If you’re building a large Angular app it’s only a matter of time before you will want your parent and child controllers to talk to each other in response to events.

A simple example is when you may use a global controller and controllers for specific views.

Below is a simple example:

index.html

app.js

partials/login.html

In this simple example the loginCtrl handles the login state and is nested within the appCtrl which handles the wider application.

If you want to communicate an event from the loginCtrl to the appCtrl, like the success of a login event, when you would use $emit.

js/controllers/loginCtrl.js

You can listen for the event using $on in the appCtrl.

js/appCtrl.js

If you want to go the other way, from the appCtrl to the loginCtrl then you would use $broadcast in the appCtrl and $on in the loginCtrl.

js/appCtrl.js

js/controllers/loginCtrl.js

To summarise the usage:

$broadcast(name, args);
$emit(name, args);
$on(name, listener);

The event listener function format is: function(event, args).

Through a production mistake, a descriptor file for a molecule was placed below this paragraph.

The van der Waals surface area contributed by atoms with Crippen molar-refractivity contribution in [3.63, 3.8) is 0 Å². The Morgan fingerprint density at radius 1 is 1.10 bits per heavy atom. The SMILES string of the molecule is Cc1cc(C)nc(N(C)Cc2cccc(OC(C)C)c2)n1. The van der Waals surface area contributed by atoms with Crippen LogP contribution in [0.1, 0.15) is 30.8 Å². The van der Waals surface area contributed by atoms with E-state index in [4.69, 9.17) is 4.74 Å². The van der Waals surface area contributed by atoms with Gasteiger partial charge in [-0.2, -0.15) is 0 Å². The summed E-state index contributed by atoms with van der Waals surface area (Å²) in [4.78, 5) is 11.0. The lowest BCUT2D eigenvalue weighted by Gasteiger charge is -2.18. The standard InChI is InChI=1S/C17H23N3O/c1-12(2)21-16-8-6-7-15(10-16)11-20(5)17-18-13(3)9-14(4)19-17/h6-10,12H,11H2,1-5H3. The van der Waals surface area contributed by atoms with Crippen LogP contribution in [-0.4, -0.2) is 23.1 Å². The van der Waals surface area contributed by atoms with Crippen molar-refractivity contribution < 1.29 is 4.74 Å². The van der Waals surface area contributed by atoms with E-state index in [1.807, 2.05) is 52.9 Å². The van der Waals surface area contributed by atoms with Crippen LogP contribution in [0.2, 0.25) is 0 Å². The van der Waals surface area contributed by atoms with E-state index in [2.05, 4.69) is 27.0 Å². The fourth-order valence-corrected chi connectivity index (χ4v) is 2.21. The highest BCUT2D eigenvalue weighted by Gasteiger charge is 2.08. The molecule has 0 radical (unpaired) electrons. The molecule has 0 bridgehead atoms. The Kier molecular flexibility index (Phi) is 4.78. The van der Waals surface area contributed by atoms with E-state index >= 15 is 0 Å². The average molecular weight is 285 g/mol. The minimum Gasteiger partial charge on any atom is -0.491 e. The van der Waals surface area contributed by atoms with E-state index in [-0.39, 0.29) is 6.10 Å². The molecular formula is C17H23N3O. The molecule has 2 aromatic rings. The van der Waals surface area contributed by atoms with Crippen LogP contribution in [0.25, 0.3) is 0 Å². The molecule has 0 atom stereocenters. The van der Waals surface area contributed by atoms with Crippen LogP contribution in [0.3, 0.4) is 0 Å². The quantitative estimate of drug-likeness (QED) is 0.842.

Developers who don’t fully understand inheritance tend to use $rootScope instead since data stored in $rootScope is available app wide. This can be ok, in the case of user details that are potentially required app wide, but can be a big problem in other contexts.

 

 

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Tristan Claridge
Web Developer at Claridge Media
Tristan is a full stack developer with over 10 years experience developing innovative projects using LAMP, jQuery, AngularJS, NodeJS, and others. He has started and operated a variety of businesses including building the software systems used by, or sold by, the businesses. Tristan grew up in Brisbane, Australia, and has a couple of degrees from the University of Queensland. Tristan now lives in Dunedin, New Zealand, enjoying world-class internet speeds and the beautiful country.